One Team Beyond
The busy worker bees have completed the golden honey. Their classy 3-1 away win at record champions Bayern Munich was their first since October 1991: Borussia Dortmund can already celebrate their own 7th German Championship. And we haven't seen March yet. 58 points out of 24 matches with only 2 losses tell the actual truth on any Bundesliga pitch so far.
The youngest team ever – age 22 - outplayed the arrogant but lazy hosts and literally grabbed the silver dish from the current holders. The giant clash was broadcast into nearly 200 countries worldwide and coiled by the Bayern-friendly mass media and blandly biased Sky Television. Most still sneer at the “Jugendstil” of the “premature team”. But the answer came philosophically simple like the double champion of 1956 and '57 Preissler branded: “Vital is on the pitch”.
In fact this top match has been decided in typical BVB fashion of this outstanding 2010-11 season: passionate touch-and-go attacks with technical brilliance led by Captain Nuri Sahin and Wunderkind Mario Goetze who beamed up from the second team into the German national squad. Up front world record scorer 'Pantera' Barrios opened the scoreline with one of his trademark box snap shots before Sahin curled from the D right into the shocked sight of the Bayern supporters and skipper Mats Hummels – a Bayern player on righteous exile – finished off with a perfect edge header from a corner below their away section. Mitchell Langerak – the first Aussie goalkeeper in the Bundesliga – who had to replace the injured clean slate footsteps of Roman Weidenfeller let slip the only goal by national striker Gomez but ruled the penalty area from attacks of the Schweinsteiger, Ribery or Robben. Former Captain Sebastian Kehl made his short comeback in the last five minutes after half a year of his tenacious groin plague.
The home side's vicious tackles against Dortmund's vivacity were patiently overlooked by referee Graefe. In confusion the tourneur funnily dressed in the winners' former kit colours shortened the three minutes extra time to just a minute. His final whistle got lost in the triumphant roar of the ever strong following BVB fans who waved their replica trophies as the big laughing leaders of the pack.
Even without black and yellow glasses one must acknowledge that for decades no other Bundesliga team have dominated a whole season like Jürgen Klopp's hungry youngsters. Let alone the very Dortmund sides who won the double championships in 1995-96 and the 1997 Champions League coached by clever mathematician Ottmar Hitzfeld would hardly compete with the present. The style of play is as convincing as the signalling paradigm of a futuristic structure for any football club.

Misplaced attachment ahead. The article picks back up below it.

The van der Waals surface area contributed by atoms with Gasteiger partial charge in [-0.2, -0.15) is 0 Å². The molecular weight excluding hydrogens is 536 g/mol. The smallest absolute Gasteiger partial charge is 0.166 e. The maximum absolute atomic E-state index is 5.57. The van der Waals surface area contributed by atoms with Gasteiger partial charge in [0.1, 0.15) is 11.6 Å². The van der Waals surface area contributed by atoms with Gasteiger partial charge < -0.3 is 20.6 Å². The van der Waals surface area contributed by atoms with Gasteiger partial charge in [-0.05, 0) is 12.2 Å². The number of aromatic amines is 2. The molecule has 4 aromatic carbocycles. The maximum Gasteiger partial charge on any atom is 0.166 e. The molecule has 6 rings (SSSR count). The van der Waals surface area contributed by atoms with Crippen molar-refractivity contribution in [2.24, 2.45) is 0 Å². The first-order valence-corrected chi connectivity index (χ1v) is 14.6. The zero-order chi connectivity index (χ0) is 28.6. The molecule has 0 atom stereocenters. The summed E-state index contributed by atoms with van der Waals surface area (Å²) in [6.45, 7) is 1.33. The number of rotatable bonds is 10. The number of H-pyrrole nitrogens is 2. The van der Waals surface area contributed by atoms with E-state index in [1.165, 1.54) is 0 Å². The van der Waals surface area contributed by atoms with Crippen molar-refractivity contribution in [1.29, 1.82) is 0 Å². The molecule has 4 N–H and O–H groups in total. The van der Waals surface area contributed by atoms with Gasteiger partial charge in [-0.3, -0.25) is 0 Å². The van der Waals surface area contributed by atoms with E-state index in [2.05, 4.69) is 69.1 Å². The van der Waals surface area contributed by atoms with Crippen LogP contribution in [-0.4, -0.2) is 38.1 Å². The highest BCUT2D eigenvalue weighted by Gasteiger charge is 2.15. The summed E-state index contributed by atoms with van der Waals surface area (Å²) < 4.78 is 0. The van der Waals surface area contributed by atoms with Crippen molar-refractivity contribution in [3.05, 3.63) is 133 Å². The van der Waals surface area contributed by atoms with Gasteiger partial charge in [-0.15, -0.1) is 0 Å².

The mid-90s neon yellow millionfold shopaholicism of the Niebaum-Meier regime had almost bankrupted the only German sports club held as a public limited company in 2005. Only a few seasons later the tight-fisted rein of President Reinhard Rauball, Executive Director Joachim Watzke and Captain legend come Team Director Michael Zorc bears fresh fruits. They never transferred a player for more than five million Euros like the surprise bargain hero Shinji Kagawa. The Nippon wizard flew in from Japan's second division and made the merchandising department count the most sold jersey. During the winter break he broke his foot at the Asian Cup leaving a sad gap his teammates are minding to fill to keep the sunniest side of the league table.
Every player is determined for his part that jolly coach Klopp wants them to be. He stranded twice in the Europa League before and after the group stages. But he learned his lessons well with this masterful season beckoning for the Champions League. Something they desperately need to lift the club's deserved status and centenary tradition. No extravagant luxury of astronomical accounts like the Man City or the Real CF or their arch enemies Schalke but committed grassroots labour and willing cooperation granted grand success nobody expected. Until now Borussia Dortmund play on properly as if they are haunted. Like the club's founding fathers who ran away from Trinity Church in Dortmund's Northern Quarter to play their beloved footie. But they are happily exclusive at the top.
One rumour tells of wheat beer making rounds in Dortmund's dressing room. The Bavarian beverage will surely be replaced by the original Westphalian brew that made the city famous. And surely the full capacity of 80720 and another half a million frisky supporters will toast to their terrific team after the final game on May 14. Before the official ceremony beerloads will surely be showered down the mighty 'Südtribüne', Europe's biggest still existing terrace. They always did it properly.
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